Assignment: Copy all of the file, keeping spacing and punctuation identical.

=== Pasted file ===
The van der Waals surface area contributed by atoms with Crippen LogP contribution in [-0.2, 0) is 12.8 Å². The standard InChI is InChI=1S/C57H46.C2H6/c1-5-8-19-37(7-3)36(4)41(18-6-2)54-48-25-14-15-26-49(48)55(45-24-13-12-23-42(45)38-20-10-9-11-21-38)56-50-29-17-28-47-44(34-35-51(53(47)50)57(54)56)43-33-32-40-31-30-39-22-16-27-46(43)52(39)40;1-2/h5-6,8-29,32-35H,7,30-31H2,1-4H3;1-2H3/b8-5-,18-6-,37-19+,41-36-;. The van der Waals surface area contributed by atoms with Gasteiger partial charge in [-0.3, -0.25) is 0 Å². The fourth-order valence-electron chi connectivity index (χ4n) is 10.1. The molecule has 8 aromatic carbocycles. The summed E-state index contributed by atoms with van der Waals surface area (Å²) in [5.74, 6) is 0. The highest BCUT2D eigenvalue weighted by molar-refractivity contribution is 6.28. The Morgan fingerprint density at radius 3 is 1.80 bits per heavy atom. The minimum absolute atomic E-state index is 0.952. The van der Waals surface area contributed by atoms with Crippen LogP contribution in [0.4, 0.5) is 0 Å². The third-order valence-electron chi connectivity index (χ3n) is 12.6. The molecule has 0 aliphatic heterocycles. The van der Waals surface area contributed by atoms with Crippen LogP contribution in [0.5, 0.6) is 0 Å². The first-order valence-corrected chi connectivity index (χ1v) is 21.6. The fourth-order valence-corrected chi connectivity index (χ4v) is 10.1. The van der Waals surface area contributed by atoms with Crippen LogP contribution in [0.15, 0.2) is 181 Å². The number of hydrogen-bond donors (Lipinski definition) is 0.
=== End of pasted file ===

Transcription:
The van der Waals surface area contributed by atoms with Crippen LogP contribution in [-0.2, 0) is 12.8 Å². The standard InChI is InChI=1S/C57H46.C2H6/c1-5-8-19-37(7-3)36(4)41(18-6-2)54-48-25-14-15-26-49(48)55(45-24-13-12-23-42(45)38-20-10-9-11-21-38)56-50-29-17-28-47-44(34-35-51(53(47)50)57(54)56)43-33-32-40-31-30-39-22-16-27-46(43)52(39)40;1-2/h5-6,8-29,32-35H,7,30-31H2,1-4H3;1-2H3/b8-5-,18-6-,37-19+,41-36-;. The van der Waals surface area contributed by atoms with Gasteiger partial charge in [-0.3, -0.25) is 0 Å². The fourth-order valence-electron chi connectivity index (χ4n) is 10.1. The molecule has 8 aromatic carbocycles. The summed E-state index contributed by atoms with van der Waals surface area (Å²) in [5.74, 6) is 0. The highest BCUT2D eigenvalue weighted by molar-refractivity contribution is 6.28. The Morgan fingerprint density at radius 3 is 1.80 bits per heavy atom. The minimum absolute atomic E-state index is 0.952. The van der Waals surface area contributed by atoms with Crippen LogP contribution in [0.4, 0.5) is 0 Å². The third-order valence-electron chi connectivity index (χ3n) is 12.6. The molecule has 0 aliphatic heterocycles. The van der Waals surface area contributed by atoms with Crippen LogP contribution in [0.5, 0.6) is 0 Å². The first-order valence-corrected chi connectivity index (χ1v) is 21.6. The fourth-order valence-corrected chi connectivity index (χ4v) is 10.1. The van der Waals surface area contributed by atoms with Crippen LogP contribution in [0.15, 0.2) is 181 Å². The number of hydrogen-bond donors (Lipinski definition) is 0.